’s own Francesca McCaffery  had the chance to sit down with  one of the most enigmatic, underrated actors in Hollywood-Zach Braff, who is promoting his intense new drama, “The High Cost of Living.”

The film, which was shot in Montreal, and features the brilliant Canadian actors Isabel Blaise, along with the handsome Patrick Labbe, follows the lives of two people as their futures collide after a tragic accident. Blaise plays Nathalie, a pregnant woman, and Braff plays a prescription drug dealer- Henry Welles, a huge leap from his comedic, long-running role as “JD” on the beloved TV series “Scrubs.”

Here, he tells us about the intricacies of making such an intense film on such a small, independent scale, his new play opening in New York this summer (which he wrote!) and his goals to work in more serious films in the future. He also admits to having to learn to smoke to play the role of Henry (although he did use herbal cigarettes.)

His performance is revelatory. Zach uses none of the fallbacks many lesser actors can employ when playing against type. Strangely, his performance called to mind for me the young Warren Beatty character  in Shampoo- someone utterly lost, a hopelessly sweet, scruffy hustler- a character who can navigate both the underground and upper-class milieus to his advantage. Zach, an actual pilot, told us how he had to charter a plane to personally fly in to do the Canadian press, due to passport issues. This guy is clearly passionate about his new role in “The High Cost of Living,” which opens in Video On Demand- April 20th. Zach, tell us about the first time you read the script for The High Cost of Living.

ZB: Usually, when you read a script and like it, you think, okay, it may need a draft or two, but this script (written by the director, Deborah Chow) wow, it was right there, right on the page. I loved it. It was totally immediate. How did such a darker sort of script come your way?

ZB: Well, my manager had been really around looking for me. I wanted to branch out from doing comedy, and do something totally different. I did that with Garden State (which he also wrote and directed), but I really wanted to find something that could show people what I was capable of playing. I’m not really getting offered these parts in mainstream Hollywood. It’s all on me to prove that I can do them. I read it, and it was amazing from the very first. What was it like, taking on such a heavy role?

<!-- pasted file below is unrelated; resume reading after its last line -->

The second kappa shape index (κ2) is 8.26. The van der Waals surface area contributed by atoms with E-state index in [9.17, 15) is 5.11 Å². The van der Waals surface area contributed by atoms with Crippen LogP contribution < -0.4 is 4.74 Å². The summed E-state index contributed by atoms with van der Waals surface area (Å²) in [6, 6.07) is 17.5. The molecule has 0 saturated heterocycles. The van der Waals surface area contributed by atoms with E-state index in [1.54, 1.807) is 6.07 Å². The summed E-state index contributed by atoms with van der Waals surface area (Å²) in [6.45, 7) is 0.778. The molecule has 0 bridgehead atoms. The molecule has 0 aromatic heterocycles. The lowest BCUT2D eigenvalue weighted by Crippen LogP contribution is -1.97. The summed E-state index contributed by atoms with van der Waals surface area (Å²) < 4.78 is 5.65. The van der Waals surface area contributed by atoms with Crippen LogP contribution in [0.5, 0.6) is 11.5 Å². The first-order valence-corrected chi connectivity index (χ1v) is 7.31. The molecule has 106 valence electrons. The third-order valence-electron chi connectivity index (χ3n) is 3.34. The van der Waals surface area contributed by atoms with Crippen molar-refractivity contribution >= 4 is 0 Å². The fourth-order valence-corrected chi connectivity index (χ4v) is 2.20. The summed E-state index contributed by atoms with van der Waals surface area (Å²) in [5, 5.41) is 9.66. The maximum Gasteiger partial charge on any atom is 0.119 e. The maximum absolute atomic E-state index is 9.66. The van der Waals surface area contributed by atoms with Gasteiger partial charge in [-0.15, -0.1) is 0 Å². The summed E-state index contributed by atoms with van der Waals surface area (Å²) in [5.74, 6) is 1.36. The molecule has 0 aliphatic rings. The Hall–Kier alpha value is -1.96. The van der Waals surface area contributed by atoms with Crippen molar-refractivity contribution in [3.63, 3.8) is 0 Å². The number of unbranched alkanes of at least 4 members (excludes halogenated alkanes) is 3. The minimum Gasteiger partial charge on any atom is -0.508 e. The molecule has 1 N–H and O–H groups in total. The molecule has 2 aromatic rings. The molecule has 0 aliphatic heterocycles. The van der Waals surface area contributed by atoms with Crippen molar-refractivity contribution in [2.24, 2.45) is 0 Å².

ZB: After doing eight and half years of broad comedy, you do fall into certain habits, ones that I really wanted to avoid. All actors have sort of go-to habits they can’t help but fall into. Henry is a very still guy, he’s pretty depressed, and lost, and it wasn’t really for him to be quippy or silly. I told the director: “Please don’t let me do x-y- and z. I don’t want to go there.” What was Henry’s backstory?:

ZB: Deborah and I came up with a plan of the rough idea of what happened to this guy. I think he’s a decent person, he’s just all tangled up in what’s happening in his life. People looking for new chapters of their lives to begin, being lost, then rescued, especially by a woman- I can relate to that! I am drawn to characters like that. So I sort of built my own backstory in my head. What was your initial impressions and expectation of the film, vs. the finished product?

ZB: I was really blown away when I saw it finished. On set, it all looked good, of course, but Deborah is a first-time director. But she’s had phenomenal success-she has won awards at virtually all the festivals she’s been at. I was happy with it. I really wanted to do something dramatic and pared down, in terms of my performance, but also didn’t want to come across like I was trying too hard. I think the role was perfectly calibrated for the occasion. It was 180 degrees from “Scrubs.” I read that you were wrote a play that’s being produced this summer?